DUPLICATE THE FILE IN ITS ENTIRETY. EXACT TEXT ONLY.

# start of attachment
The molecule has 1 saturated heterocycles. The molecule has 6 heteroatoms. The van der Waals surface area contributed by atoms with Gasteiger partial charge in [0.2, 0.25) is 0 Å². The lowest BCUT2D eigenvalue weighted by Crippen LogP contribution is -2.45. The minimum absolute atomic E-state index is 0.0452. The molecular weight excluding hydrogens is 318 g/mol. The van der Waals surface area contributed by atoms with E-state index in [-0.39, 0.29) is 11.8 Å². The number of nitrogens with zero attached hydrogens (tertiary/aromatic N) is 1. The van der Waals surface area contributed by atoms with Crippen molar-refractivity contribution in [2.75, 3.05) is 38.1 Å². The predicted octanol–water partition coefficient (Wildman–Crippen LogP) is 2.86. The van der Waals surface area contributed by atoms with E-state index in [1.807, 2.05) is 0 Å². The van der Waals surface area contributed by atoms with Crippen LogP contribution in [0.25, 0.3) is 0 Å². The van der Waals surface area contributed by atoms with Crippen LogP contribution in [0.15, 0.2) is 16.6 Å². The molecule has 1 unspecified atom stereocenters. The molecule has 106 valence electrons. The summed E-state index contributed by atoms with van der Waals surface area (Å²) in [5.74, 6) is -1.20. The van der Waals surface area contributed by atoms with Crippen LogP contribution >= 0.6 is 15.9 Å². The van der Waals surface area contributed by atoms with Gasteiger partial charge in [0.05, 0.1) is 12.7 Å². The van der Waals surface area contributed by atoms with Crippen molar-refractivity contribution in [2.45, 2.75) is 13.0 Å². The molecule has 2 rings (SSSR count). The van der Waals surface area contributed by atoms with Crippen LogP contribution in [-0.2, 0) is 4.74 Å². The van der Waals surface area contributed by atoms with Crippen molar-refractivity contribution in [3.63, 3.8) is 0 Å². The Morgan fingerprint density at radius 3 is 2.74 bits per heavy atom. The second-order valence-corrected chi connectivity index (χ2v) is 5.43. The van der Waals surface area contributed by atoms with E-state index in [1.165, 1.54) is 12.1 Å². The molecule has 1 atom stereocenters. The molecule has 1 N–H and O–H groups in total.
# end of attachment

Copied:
The molecule has 1 saturated heterocycles. The molecule has 6 heteroatoms. The van der Waals surface area contributed by atoms with Gasteiger partial charge in [0.2, 0.25) is 0 Å². The lowest BCUT2D eigenvalue weighted by Crippen LogP contribution is -2.45. The minimum absolute atomic E-state index is 0.0452. The molecular weight excluding hydrogens is 318 g/mol. The van der Waals surface area contributed by atoms with E-state index in [-0.39, 0.29) is 11.8 Å². The number of nitrogens with zero attached hydrogens (tertiary/aromatic N) is 1. The van der Waals surface area contributed by atoms with Crippen molar-refractivity contribution in [2.75, 3.05) is 38.1 Å². The predicted octanol–water partition coefficient (Wildman–Crippen LogP) is 2.86. The van der Waals surface area contributed by atoms with E-state index in [1.807, 2.05) is 0 Å². The van der Waals surface area contributed by atoms with Crippen LogP contribution in [0.25, 0.3) is 0 Å². The van der Waals surface area contributed by atoms with Crippen LogP contribution in [0.15, 0.2) is 16.6 Å². The molecule has 1 unspecified atom stereocenters. The molecule has 106 valence electrons. The summed E-state index contributed by atoms with van der Waals surface area (Å²) in [5.74, 6) is -1.20. The van der Waals surface area contributed by atoms with Crippen LogP contribution >= 0.6 is 15.9 Å². The van der Waals surface area contributed by atoms with Gasteiger partial charge in [0.05, 0.1) is 12.7 Å². The van der Waals surface area contributed by atoms with Crippen molar-refractivity contribution in [2.45, 2.75) is 13.0 Å². The molecule has 2 rings (SSSR count). The van der Waals surface area contributed by atoms with Crippen LogP contribution in [-0.2, 0) is 4.74 Å². The van der Waals surface area contributed by atoms with Crippen molar-refractivity contribution in [3.63, 3.8) is 0 Å². The Morgan fingerprint density at radius 3 is 2.74 bits per heavy atom. The second-order valence-corrected chi connectivity index (χ2v) is 5.43. The van der Waals surface area contributed by atoms with E-state index in [1.165, 1.54) is 12.1 Å². The molecule has 1 atom stereocenters. The molecule has 1 N–H and O–H groups in total.